Rehabilitation Process

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The Battle Between the Autonomy & Belonging

What to expect in this episode:

  1. one of the most complex realms to navigate when were in recovery is the social, is the  interpersonal, is the areas that we get connected and disconnected
  2. One of the things we are working on within recovery, and it’s deeper work, is we’re working on these internal developmental splits
  3. How do you bridge these two conflicting desires? How do we stop leaning too hard into one or the other? Strength through compassion. Compassionate strength. A place where people feel the most whole. 

 

The tension between autonomy and belonging

 

There is a common meme that was floating around in recovery, I think it was in a ted talk based on this study, It said the opposite of addiction is not sobriety, the opposite of addiction is connection

 

And people love that, they love it because it holds truth. It holds a lot of truth.

 

Probably one of the most complex realms to navigate when were in recovery is the social, is the  interpersonal, is the areas that we get connected and disconnected, intrapersonally inside of ourselves, and interpersonally with each other.

 

What you see with people coming into recovery is you’ll see what I call splits. And splits are…. Dis-Integrated. They are areas of the self in the way that we interact that are not in communication with each other.

 

It’s often why when were talking about human beings we talked about our different parts. Our yin and our yang, our shadow, those kinds of things – the little devil on my shoulder, the angel on my shoulder,

 

You think about the start of these different… subpersonalities, these archetypal characters that exists inside of us often though subpersonalities are split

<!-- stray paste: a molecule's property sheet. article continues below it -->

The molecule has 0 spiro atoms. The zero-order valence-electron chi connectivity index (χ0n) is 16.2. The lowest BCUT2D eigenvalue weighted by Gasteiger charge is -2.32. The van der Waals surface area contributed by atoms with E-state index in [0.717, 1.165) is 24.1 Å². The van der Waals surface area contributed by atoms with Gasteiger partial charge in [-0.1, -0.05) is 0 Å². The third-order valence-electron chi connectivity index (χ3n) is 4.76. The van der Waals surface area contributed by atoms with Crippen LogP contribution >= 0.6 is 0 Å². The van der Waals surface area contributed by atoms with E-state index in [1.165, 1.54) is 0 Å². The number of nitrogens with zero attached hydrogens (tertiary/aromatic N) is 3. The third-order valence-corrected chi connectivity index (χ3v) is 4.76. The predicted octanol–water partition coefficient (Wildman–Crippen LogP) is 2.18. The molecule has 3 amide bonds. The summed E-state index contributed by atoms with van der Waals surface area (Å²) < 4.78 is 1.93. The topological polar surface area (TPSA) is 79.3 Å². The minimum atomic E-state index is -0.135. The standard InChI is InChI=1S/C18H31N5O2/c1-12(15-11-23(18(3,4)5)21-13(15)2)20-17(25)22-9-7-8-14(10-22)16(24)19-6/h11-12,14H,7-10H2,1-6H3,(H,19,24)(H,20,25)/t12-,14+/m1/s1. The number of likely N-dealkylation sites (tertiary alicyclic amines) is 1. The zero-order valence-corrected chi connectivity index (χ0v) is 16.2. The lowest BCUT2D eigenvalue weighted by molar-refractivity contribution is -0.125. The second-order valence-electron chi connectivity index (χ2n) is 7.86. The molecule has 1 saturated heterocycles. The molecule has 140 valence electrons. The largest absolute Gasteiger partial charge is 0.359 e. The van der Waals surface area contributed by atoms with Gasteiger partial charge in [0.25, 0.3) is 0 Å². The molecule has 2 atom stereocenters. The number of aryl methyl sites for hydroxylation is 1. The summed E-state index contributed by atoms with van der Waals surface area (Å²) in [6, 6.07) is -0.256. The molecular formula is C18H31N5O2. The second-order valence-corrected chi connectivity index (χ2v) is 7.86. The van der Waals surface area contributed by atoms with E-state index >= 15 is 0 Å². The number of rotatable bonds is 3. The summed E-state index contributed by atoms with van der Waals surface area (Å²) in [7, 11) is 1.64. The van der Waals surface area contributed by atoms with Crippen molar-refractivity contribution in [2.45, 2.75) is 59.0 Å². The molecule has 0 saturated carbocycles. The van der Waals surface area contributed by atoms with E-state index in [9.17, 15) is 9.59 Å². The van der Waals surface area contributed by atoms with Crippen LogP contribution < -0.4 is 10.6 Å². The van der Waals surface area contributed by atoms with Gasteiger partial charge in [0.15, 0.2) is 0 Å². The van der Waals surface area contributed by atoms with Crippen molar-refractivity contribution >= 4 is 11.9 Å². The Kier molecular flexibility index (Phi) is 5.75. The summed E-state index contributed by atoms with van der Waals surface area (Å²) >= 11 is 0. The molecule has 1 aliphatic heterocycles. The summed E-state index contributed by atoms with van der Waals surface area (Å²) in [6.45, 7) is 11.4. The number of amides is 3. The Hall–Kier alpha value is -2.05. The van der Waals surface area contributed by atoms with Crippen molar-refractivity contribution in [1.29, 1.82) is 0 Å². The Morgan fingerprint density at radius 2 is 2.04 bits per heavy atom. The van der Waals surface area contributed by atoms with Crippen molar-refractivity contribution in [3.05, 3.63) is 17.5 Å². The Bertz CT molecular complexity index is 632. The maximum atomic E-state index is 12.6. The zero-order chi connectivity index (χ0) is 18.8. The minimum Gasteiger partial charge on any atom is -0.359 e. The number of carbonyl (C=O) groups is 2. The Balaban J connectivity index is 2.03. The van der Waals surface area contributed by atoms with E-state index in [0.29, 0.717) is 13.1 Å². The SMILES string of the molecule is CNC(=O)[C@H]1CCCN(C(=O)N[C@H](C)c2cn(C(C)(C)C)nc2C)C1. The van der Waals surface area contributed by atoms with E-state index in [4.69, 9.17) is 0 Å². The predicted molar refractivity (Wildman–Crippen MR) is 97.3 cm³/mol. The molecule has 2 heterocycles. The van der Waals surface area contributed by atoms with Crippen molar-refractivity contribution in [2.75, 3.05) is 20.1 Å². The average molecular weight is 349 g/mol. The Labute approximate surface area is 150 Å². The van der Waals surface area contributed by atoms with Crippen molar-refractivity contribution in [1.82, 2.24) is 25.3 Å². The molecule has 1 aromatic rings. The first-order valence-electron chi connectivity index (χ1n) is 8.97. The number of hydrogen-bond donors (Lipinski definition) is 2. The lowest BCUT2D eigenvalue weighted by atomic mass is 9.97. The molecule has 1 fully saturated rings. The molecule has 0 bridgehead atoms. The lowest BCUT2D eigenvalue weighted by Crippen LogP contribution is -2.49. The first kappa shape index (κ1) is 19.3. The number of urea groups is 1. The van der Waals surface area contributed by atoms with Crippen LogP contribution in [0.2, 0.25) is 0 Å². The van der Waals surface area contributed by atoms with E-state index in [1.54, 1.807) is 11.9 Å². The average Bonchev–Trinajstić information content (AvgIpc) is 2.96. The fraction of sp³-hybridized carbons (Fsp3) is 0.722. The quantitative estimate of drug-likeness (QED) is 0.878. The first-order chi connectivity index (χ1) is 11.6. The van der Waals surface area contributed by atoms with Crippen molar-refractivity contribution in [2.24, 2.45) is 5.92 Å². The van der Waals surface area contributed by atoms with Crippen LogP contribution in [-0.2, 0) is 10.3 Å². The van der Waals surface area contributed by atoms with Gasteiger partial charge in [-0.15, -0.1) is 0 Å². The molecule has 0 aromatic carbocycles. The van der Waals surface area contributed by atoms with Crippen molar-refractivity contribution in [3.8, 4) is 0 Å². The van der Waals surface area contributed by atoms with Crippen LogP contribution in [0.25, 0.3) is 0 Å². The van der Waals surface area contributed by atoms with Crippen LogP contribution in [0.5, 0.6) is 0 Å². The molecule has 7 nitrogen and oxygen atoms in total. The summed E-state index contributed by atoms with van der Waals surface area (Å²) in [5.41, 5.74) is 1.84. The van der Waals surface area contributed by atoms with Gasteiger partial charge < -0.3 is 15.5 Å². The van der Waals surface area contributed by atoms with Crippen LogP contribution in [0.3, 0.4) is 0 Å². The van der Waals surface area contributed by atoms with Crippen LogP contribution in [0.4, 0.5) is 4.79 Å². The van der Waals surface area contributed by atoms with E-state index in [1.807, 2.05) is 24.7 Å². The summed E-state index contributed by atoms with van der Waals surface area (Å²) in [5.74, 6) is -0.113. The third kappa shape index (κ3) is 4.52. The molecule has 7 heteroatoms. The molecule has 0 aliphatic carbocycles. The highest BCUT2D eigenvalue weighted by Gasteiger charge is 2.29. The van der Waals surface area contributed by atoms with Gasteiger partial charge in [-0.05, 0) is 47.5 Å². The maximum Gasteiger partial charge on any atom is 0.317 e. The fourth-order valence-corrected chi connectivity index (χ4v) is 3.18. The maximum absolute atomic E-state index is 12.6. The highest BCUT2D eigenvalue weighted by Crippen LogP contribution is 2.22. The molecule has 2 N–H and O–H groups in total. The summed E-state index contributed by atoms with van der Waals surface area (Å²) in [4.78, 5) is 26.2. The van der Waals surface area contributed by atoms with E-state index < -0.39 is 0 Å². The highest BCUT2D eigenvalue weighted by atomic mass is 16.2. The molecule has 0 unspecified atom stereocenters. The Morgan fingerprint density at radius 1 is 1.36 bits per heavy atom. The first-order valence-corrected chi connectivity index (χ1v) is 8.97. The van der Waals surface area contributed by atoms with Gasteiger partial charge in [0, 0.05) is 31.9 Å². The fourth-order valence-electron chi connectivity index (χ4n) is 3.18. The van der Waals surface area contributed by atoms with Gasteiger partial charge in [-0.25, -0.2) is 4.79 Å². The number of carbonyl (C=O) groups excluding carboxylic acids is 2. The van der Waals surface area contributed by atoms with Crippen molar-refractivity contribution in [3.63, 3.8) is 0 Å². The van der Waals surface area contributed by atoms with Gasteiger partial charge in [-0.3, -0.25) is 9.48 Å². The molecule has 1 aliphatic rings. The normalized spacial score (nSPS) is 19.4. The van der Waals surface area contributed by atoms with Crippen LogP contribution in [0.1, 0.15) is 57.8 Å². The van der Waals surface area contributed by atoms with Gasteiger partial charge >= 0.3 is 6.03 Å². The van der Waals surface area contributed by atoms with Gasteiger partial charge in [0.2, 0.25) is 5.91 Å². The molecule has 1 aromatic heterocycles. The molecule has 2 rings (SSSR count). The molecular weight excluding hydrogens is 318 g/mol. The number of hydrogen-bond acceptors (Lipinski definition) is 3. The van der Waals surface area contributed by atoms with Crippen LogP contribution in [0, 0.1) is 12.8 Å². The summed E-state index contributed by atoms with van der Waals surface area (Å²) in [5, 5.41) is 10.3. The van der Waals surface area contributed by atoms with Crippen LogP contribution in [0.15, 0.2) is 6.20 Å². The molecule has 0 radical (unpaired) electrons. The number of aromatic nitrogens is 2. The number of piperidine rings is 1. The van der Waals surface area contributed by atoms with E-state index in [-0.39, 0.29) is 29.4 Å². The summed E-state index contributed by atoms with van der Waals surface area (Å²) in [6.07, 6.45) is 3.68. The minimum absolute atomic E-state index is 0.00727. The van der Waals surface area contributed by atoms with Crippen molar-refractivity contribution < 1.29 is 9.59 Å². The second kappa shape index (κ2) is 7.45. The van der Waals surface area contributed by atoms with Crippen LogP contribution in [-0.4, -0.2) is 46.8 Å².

So, the person who is really mature and articulate – I can be very mature and articulate – and then one of my children spills the milk, then suddenly I’m my nine-year-old self. It kind of comes out. Or I have a trickster part of me. Different parts of myself.

 

So one of the things we are working on within recovery, and it’s deeper work, is we’re working on these internal developmental splits. These areas that are unintegrated because we’re shooting for some kind of Integrity.

 

One area were people are split, they are unintegrated that’s a really common and people struggle with it deeply, they’re in deep conflict when they come into recovery is…

 

The tension between autonomy and belonging

 

What that means is, as I’m growing and developing in my adolescence I’m trying to figure out how to become more autonomous.

 

More self-contained, more in myself. Especially as I’m moving away from my family system and then eventually I’m figuring out how to navigate the relationships in my friendship system in a way that doesn’t take too much for me.

 

So I can still have some sense of autonomy and self. So there is this tension that exists in being human between the pull of autonomy – living life as an embodied creature on my own – and belonging. We’re tribal familial creatures that crave deep connection.